Too many of us end up eating when we are lonely because of old habits or logistics or cultural norms. We all know the feeling of being home alone and feeling like it isn’t really worth it to cook for ourselves. Instead we reach for single serving meals like mac-n-cheese or Ramen, that are easy to prepare. It does get easier, with a little practice at meal planning and simple cooking methods.
There is nothing inherently wrong with eating by yourself. In fact, in India, yogic eating is recommended to be done solo, placing all of your focus on your 5 senses. Smelling your food before you eat it, listening to the sound of your chewing, and paying special attention to the tastes and textures with your tongue and fingers (yes you can eat with your hands!) are all methods thought to help improve digestion. In addition, this level of focus encourages both our mind and body to partake in the nourishment, often leaving you feeling satisfied on a deeper level.
It can be helpful to start holding a moment of silence before each meal where you practice deep breathing. You can even put your hands on your tummy if that helps you engage in diaphragmatic breathing. If you wish, say a few words to yourself and offer some kind of blessing to the food you are about to eat; send positive energy its way and remind yourself that you are grateful to have a meal in front of you. Be joyful that your life is abundant and tell yourself that the food in front of you is going to be delicious and satisfying. This will put your mind, body and spirit in a optimal mood for receiving sustenance.
Of course social context impacts how much you are able to focus on your food. Sitting down with friends and family to enjoy a meal is different than eating pizza with a bunch of friends during Superbowl Sunday. If food is just an afterthought in a social situation, your body is unlikely to focus on the food. Breaking bread with people you don’t like is also problematic. If your environment (and yes friends and family are part of it) is making you feel anxious, angry, depressed or bored these emotions can easily pollute your eating experience. When you are eating in social situations make sure you are not actively feeding any feelings of animosity towards your fellow food companions.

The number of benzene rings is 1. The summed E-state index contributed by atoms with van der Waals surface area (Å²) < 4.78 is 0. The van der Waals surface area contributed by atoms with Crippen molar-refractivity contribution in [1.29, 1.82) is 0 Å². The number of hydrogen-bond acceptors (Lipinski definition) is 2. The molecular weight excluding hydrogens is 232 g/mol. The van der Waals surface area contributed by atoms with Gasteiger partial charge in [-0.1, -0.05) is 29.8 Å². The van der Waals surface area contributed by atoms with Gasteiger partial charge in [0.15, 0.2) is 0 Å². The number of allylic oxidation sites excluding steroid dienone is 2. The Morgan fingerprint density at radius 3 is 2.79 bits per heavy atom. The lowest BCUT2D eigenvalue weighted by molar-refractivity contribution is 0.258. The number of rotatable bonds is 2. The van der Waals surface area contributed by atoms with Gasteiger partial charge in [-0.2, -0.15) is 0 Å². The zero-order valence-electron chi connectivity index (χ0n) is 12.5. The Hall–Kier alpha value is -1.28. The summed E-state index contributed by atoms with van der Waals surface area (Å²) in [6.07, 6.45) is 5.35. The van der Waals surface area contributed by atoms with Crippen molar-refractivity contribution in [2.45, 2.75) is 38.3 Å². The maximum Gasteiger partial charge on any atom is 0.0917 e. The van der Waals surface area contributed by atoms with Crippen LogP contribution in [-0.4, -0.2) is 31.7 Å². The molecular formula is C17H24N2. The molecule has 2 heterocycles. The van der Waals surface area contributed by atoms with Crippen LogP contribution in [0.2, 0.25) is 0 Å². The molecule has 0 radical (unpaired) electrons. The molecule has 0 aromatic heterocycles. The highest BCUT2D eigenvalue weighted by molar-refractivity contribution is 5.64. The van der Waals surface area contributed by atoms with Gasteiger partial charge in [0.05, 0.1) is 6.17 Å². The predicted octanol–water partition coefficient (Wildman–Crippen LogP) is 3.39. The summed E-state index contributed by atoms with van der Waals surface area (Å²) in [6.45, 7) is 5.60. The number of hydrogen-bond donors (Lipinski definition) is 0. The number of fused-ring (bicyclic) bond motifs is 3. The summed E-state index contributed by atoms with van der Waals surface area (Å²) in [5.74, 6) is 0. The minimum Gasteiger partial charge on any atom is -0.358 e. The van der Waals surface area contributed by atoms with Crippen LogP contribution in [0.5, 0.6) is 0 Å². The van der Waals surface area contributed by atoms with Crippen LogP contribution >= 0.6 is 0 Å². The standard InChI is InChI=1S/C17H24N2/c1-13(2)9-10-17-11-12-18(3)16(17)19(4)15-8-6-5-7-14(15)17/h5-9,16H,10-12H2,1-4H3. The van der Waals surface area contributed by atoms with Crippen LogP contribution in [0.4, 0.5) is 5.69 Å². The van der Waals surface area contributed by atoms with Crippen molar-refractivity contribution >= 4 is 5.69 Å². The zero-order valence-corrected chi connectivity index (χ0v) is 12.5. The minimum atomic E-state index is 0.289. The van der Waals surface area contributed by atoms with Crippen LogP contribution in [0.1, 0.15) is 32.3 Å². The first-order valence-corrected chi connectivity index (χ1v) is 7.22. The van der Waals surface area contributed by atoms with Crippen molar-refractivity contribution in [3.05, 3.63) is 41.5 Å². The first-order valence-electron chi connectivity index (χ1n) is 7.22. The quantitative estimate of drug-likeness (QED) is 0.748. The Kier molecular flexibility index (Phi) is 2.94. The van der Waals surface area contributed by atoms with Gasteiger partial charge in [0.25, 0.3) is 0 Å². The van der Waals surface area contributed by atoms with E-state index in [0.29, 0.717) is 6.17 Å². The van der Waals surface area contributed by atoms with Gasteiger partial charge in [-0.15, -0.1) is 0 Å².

In Ayurveda, it is taught that emotions directly affect our digestion and assimilation of nutrients. That is, you could be eating a super healthy breakfast of granola and yogurt, but if you happen to be upset about something that happened last night your stomach will tense up and you will likely have poor digestion. On the other hand you could be eating pancakes with whip cream, but if you are happy and focused on your food the whole time, your body will get more nutrients from the pancakes then from the granola and yogurt. So even when you know you are about to eat something unhealthy, once you have decided to do so it is not wise to beat yourself up and invite shame to the dinner table, instead try to be fully present with the meal and notice how it makes you feel afterwards without judgment.
Ambiance is equally important. Avoid white noise like a TV in the other room. If you are going to play music pick some that is soothing and doesn’t make you want to get up and dance (on a subliminal level your body might be trying to head band instead of digest). Just taking a minute to actually think about how you could make your environment more relaxing before you eat will send messages to your body that it should prepare itself for ingesting nutrients. According to Ayurveda, these are all important factors in determining the digestibility of a meal.
It can feel like a stretch for us to step outside of our busy lives and just relax during mealtime. For some it is even harder to do so when eating alone. We feel like we should be doing something else, because eating is not revered enough in our culture to warrant our full attention. You can practice enhancing your awareness during mealtime whether you are alone or with others. The main thing is that you try to keep your body and mind focused on its main task: eating. Remind yourself that food is the sustenance of life, and it deserves your full attention.